FIVE: We will be proactive in meeting needs. Whatever the need, we will be confident problem solvers that are ready to help and serve in whatever capacity needed.

Automate, Delegate, Eliminate

I was listening to a podcast recently, and one of the guests brought up “the art of productivity.” In other words, the art of getting things done.

He brought to light a productivity idea that was genius. If you want to be the most productive, you need to AUTOMATE, DELEGATE, or ELIMINATE everything you do that doesn’t give you the highest return on value.

We all have areas of strength within our jobs and life that bring the most value. That’s where we should plant our flags. That should be our sweet spot of focus. Everything else should go by the wayside.

Some us might be in entry level positions without the means by which we can delegate anything. Then I would suggest finding ways to automate and/or eleminate much of what you do, so you can focus on the things that bring the most value to your organization or life.

And if you can’t even do that and you are still being absolutely drained by the work you do, then you’re in the wrong position or at the wrong job. Life is too short to have all of the energy sucked out of you to where you are never operating in your sweet spot.

After all, what we want more of at the end of the day is VALUE. And the highest common denominator for value is our relationships with people, and because of that, how meaningful life can actually be. Because we never want to automate, eliminate, or delegate people.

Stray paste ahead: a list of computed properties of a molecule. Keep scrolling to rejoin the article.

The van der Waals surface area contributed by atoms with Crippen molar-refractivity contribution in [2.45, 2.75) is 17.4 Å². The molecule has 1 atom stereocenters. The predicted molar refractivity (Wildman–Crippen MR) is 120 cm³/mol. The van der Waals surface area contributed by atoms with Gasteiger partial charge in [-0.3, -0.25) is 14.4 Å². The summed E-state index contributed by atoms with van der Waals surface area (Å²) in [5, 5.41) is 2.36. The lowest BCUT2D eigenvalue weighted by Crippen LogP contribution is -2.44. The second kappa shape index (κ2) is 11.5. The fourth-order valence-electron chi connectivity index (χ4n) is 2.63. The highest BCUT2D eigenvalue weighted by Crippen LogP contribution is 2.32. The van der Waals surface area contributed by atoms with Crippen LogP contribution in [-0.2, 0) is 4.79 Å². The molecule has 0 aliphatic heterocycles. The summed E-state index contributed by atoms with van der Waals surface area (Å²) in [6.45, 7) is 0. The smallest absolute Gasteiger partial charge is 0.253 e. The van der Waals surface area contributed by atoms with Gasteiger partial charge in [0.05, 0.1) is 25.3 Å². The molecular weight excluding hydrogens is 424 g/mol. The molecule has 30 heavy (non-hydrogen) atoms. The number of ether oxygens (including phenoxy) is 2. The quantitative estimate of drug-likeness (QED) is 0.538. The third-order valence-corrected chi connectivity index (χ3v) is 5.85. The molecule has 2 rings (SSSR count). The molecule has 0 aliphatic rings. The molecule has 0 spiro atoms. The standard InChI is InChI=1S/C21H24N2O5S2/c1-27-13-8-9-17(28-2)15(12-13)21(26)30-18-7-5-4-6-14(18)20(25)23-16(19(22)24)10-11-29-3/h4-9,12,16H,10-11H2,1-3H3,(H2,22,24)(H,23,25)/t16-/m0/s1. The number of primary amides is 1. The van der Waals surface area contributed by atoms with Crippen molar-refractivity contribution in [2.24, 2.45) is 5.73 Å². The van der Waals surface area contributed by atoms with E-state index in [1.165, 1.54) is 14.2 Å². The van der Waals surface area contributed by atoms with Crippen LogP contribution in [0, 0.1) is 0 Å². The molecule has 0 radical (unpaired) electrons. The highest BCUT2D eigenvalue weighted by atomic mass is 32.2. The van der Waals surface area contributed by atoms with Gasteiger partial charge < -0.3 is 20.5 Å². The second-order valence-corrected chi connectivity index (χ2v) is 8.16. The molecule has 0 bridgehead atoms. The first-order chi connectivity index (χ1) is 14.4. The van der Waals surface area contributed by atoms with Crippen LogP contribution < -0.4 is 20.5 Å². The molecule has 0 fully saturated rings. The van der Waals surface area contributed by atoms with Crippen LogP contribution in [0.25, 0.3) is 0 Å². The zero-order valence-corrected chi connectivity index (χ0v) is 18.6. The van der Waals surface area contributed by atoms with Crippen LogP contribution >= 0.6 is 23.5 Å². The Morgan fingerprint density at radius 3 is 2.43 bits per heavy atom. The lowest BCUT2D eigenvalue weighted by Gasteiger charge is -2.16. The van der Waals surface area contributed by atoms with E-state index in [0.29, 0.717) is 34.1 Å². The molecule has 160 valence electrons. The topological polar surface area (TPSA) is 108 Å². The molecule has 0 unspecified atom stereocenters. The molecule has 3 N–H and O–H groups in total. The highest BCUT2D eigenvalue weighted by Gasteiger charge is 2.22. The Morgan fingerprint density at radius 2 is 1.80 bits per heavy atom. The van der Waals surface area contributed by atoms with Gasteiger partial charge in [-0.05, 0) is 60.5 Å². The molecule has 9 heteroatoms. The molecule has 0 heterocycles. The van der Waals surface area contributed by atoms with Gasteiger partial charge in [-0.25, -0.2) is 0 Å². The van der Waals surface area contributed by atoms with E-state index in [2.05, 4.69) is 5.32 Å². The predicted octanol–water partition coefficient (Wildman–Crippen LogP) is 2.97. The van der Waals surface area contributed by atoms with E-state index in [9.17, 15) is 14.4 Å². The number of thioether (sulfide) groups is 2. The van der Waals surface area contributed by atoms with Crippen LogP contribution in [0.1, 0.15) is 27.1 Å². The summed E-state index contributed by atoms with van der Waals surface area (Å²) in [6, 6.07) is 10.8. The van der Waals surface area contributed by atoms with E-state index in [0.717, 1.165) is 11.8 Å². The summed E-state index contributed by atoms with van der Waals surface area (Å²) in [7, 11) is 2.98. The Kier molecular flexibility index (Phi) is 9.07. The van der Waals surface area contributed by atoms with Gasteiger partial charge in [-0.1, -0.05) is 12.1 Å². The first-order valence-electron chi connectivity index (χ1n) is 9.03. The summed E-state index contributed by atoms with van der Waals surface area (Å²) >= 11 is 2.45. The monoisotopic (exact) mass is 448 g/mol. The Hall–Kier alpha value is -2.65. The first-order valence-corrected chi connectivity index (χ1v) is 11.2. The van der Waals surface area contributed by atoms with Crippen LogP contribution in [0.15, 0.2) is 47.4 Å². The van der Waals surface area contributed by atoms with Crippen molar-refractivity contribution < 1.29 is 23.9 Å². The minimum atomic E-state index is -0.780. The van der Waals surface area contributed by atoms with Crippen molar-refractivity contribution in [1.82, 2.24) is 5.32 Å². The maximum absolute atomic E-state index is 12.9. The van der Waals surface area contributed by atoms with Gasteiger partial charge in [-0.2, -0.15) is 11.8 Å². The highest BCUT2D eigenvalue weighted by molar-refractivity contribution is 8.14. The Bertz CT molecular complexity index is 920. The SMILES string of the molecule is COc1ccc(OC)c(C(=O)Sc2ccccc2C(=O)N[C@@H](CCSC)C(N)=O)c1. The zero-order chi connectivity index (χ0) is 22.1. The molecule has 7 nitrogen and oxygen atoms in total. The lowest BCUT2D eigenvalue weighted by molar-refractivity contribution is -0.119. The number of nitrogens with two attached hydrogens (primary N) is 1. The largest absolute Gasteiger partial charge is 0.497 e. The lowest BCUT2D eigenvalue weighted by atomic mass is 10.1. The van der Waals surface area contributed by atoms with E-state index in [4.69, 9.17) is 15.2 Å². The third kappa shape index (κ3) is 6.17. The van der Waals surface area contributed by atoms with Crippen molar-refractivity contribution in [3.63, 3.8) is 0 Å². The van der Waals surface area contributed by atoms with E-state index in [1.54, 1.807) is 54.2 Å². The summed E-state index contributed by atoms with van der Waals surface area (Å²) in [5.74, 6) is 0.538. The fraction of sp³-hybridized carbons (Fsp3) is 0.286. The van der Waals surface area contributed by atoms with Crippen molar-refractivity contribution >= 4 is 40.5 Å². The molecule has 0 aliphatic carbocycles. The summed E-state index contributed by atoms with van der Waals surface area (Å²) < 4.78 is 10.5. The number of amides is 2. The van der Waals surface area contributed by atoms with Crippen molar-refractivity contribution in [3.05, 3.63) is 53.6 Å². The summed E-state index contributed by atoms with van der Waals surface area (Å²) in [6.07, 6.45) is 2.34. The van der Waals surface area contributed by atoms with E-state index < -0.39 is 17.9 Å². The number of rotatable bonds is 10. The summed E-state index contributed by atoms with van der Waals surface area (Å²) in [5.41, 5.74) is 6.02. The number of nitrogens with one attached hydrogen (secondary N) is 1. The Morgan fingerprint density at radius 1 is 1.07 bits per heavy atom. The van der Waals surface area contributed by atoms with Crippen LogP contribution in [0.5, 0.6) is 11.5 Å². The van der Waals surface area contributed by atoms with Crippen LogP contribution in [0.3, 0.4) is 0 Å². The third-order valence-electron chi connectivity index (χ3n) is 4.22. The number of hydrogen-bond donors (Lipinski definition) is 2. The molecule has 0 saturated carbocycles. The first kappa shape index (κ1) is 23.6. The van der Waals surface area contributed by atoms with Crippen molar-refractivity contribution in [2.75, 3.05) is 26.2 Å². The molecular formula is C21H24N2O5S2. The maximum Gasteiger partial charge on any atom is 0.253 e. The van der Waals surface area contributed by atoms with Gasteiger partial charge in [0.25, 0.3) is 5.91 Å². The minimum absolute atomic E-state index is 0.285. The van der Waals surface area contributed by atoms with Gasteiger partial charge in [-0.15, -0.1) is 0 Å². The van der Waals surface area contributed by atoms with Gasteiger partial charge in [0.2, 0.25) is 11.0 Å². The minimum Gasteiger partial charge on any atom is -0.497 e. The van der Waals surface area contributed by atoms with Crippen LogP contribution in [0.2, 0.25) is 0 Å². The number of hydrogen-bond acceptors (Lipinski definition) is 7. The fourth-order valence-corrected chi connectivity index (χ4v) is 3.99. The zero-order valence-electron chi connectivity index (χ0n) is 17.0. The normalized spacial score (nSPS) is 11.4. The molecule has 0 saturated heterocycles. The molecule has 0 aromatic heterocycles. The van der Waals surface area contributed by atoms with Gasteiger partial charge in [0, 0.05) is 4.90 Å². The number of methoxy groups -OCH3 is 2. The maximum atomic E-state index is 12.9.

5 Ways to Breathe Light During Anxious Days

Am I the only one struggling with anxiety at the moment? No? I didn’t think so.

It is during times like these that I am unable to fake it until I make it. Yes, there’s a lot of unknown. It is a weird time for sure. The grocery stores feel like old western ghost towns. Everyone’s social distancing. The market is down. Worry is a constant feeling. So many what ifs. So many unknowns. Ahhhhhhhhh!

I also know that God is in control, but it seems like a daily (sometimes hourly) task to trust in Him. Trust, however, in the God of the universe should never be a task. Cleaning your room is a task. Trust in God is light work. It’s like sitting in your room, closing your eyes, and all of the sudden your room becomes clean. In the bink of an eye. Without lifitng a finger. Light work. Easy work. Trust in God is a heart binding moment. It’s a heart cleansing moment. It’s good. It’s easy. It’s healthy. It’s what God created us to do — to trust Him. And this, friends, is what it means to breathe light.

Here are 5 easy ways to breathe light—trust in God—during this anxious time.

ONE: Memorize Philippians 4:4-9.

This has become my life passage. There has been no greater Scripture that has spoken to and ministered to my heart than this passage. I encourage you to memorize this passage. Paul exhorts us to prayers of supplication and to dwell on things that are good. Memorizing this passage will allow you to speak confidently and boldly in times of anxiety.

TWO: Get outside to God’s creation.

Sometimes there is no better medicine for an anxious heart than to get outside and into nature. It is cleansing. It resets you. It allows you to breathe (again, trust in God). Sometimes “seeing creation” reminds us to “trust the Creator.”